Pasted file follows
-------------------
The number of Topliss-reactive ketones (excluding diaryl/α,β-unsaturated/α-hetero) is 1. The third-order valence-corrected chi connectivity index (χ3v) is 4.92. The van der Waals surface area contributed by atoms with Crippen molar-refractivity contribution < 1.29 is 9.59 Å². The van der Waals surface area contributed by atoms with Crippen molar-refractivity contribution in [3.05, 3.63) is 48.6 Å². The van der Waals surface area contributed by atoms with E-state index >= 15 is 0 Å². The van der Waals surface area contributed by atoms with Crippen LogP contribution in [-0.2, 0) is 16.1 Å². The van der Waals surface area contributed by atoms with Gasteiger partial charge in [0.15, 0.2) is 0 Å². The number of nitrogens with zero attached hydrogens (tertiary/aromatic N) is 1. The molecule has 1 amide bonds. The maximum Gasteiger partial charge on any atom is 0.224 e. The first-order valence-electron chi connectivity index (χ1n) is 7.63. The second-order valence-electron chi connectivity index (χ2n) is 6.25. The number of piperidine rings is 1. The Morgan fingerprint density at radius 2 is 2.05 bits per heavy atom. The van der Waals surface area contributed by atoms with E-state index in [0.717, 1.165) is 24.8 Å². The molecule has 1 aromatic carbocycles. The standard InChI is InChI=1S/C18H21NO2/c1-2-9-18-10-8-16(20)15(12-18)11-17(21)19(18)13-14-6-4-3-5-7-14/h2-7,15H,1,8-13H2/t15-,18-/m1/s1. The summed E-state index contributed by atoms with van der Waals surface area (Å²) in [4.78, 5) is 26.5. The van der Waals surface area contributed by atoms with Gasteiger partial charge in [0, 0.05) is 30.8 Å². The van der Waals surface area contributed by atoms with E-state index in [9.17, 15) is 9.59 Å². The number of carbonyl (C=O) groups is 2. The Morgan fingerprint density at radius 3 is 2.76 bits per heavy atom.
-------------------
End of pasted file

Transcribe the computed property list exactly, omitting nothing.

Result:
The number of Topliss-reactive ketones (excluding diaryl/α,β-unsaturated/α-hetero) is 1. The third-order valence-corrected chi connectivity index (χ3v) is 4.92. The van der Waals surface area contributed by atoms with Crippen molar-refractivity contribution < 1.29 is 9.59 Å². The van der Waals surface area contributed by atoms with Crippen molar-refractivity contribution in [3.05, 3.63) is 48.6 Å². The van der Waals surface area contributed by atoms with E-state index >= 15 is 0 Å². The van der Waals surface area contributed by atoms with Crippen LogP contribution in [-0.2, 0) is 16.1 Å². The van der Waals surface area contributed by atoms with Gasteiger partial charge in [0.15, 0.2) is 0 Å². The number of nitrogens with zero attached hydrogens (tertiary/aromatic N) is 1. The molecule has 1 amide bonds. The maximum Gasteiger partial charge on any atom is 0.224 e. The first-order valence-electron chi connectivity index (χ1n) is 7.63. The second-order valence-electron chi connectivity index (χ2n) is 6.25. The number of piperidine rings is 1. The Morgan fingerprint density at radius 2 is 2.05 bits per heavy atom. The van der Waals surface area contributed by atoms with E-state index in [0.717, 1.165) is 24.8 Å². The molecule has 1 aromatic carbocycles. The standard InChI is InChI=1S/C18H21NO2/c1-2-9-18-10-8-16(20)15(12-18)11-17(21)19(18)13-14-6-4-3-5-7-14/h2-7,15H,1,8-13H2/t15-,18-/m1/s1. The summed E-state index contributed by atoms with van der Waals surface area (Å²) in [4.78, 5) is 26.5. The van der Waals surface area contributed by atoms with Gasteiger partial charge in [0, 0.05) is 30.8 Å². The van der Waals surface area contributed by atoms with E-state index in [9.17, 15) is 9.59 Å². The number of carbonyl (C=O) groups is 2. The Morgan fingerprint density at radius 3 is 2.76 bits per heavy atom.